When Windows 8 was released in October 2012, Microsoft made discounted upgrades available for recent purchasers of new PCs running Windows 7. Those offers have all expired and I do not expect to see any similar offers for Windows 8.1.
You want to install Windows 8 in a virtual machine on a Mac or PC.
A virtual machine is treated as if it were a new PC. See the next question.
You want to install Windows 8 on a new PC that you built or bought that did not include a Windows license.
You can order an OEM copy of Windows 8, which includes the Personal Use License, and then update it to Windows 8.1 for free. Or you can wait until October 18 to see what price Microsoft offers on its new Windows 8.1 FPP boxes.
You have a new Windows 8.x PC and you want to add DVD playback capabilities and Media Center software.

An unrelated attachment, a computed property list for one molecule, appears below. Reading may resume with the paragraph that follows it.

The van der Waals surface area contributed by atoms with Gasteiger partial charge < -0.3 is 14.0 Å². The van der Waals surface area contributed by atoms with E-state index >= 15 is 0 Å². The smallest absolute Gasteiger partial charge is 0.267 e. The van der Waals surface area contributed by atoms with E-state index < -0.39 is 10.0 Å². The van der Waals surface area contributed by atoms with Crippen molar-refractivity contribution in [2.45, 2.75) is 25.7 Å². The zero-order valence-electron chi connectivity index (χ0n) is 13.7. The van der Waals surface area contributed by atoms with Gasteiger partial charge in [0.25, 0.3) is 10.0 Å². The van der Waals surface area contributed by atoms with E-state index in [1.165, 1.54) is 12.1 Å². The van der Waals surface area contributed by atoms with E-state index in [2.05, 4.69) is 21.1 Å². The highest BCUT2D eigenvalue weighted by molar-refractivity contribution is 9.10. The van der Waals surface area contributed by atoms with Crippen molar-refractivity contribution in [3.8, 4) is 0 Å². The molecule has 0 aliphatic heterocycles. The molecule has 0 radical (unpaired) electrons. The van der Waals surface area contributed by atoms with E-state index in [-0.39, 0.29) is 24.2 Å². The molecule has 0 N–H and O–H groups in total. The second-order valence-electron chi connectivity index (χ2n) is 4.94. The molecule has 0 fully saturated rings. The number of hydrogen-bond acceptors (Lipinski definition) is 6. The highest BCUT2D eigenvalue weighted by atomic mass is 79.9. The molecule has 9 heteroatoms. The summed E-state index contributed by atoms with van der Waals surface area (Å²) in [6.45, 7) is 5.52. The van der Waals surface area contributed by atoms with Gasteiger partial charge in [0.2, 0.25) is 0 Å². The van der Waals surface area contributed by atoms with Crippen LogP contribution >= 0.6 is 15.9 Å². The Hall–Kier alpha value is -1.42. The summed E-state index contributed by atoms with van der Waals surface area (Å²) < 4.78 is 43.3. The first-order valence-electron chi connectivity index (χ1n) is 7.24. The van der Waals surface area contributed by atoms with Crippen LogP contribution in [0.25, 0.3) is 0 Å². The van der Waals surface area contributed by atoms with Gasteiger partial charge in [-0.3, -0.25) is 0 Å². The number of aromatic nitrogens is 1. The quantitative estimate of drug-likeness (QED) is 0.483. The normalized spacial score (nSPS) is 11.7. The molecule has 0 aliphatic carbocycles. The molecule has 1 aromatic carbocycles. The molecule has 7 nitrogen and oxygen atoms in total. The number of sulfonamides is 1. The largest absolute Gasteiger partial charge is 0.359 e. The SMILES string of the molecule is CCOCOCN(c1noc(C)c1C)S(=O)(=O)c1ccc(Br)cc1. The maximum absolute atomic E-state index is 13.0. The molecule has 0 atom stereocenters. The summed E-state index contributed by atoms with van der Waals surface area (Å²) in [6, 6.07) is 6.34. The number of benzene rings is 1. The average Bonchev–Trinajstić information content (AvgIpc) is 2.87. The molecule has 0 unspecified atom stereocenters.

You can add DVD playback capabilities with any third-party DVD playback software. (Many new PCs already include this capability.) You can also install the free VLC software to add the required codecs.
To add Media Center capabilities, you must be running the Pro version of Windows 8.x. The Media Center bits are available in one of two ways:
- On a new PC that came with the core edition of Windows 8.x, you need the Windows 8 Pro Pack, which upgrades Windows 8.x to Pro and also includes the Media Center bits.
- On a PC that is running Windows 8.x Pro (either via a retail upgrade or as part of an OEM purchase), you need to install the Media Center Pack, a $10 upgrade. This option is available from the Add Features page.
You want to downgrade to Windows 7.
If you purchased a new PC with Windows 8 Pro installed by the OEM, you can use your own Windows 7 media to install Windows 7 Professional. You’ll need to activate your copy over the phone using the product key from the sticker on the PC.
If you bought a new PC that included the base edition of Windows 8, your only official downgrade path is to buy a retail copy of Windows 7 and install that.
Upgrade copies of Windows 8 Pro do not include downgrade rights.
For more on downgrade rights, see “How the new Windows 8 license terms affect you” and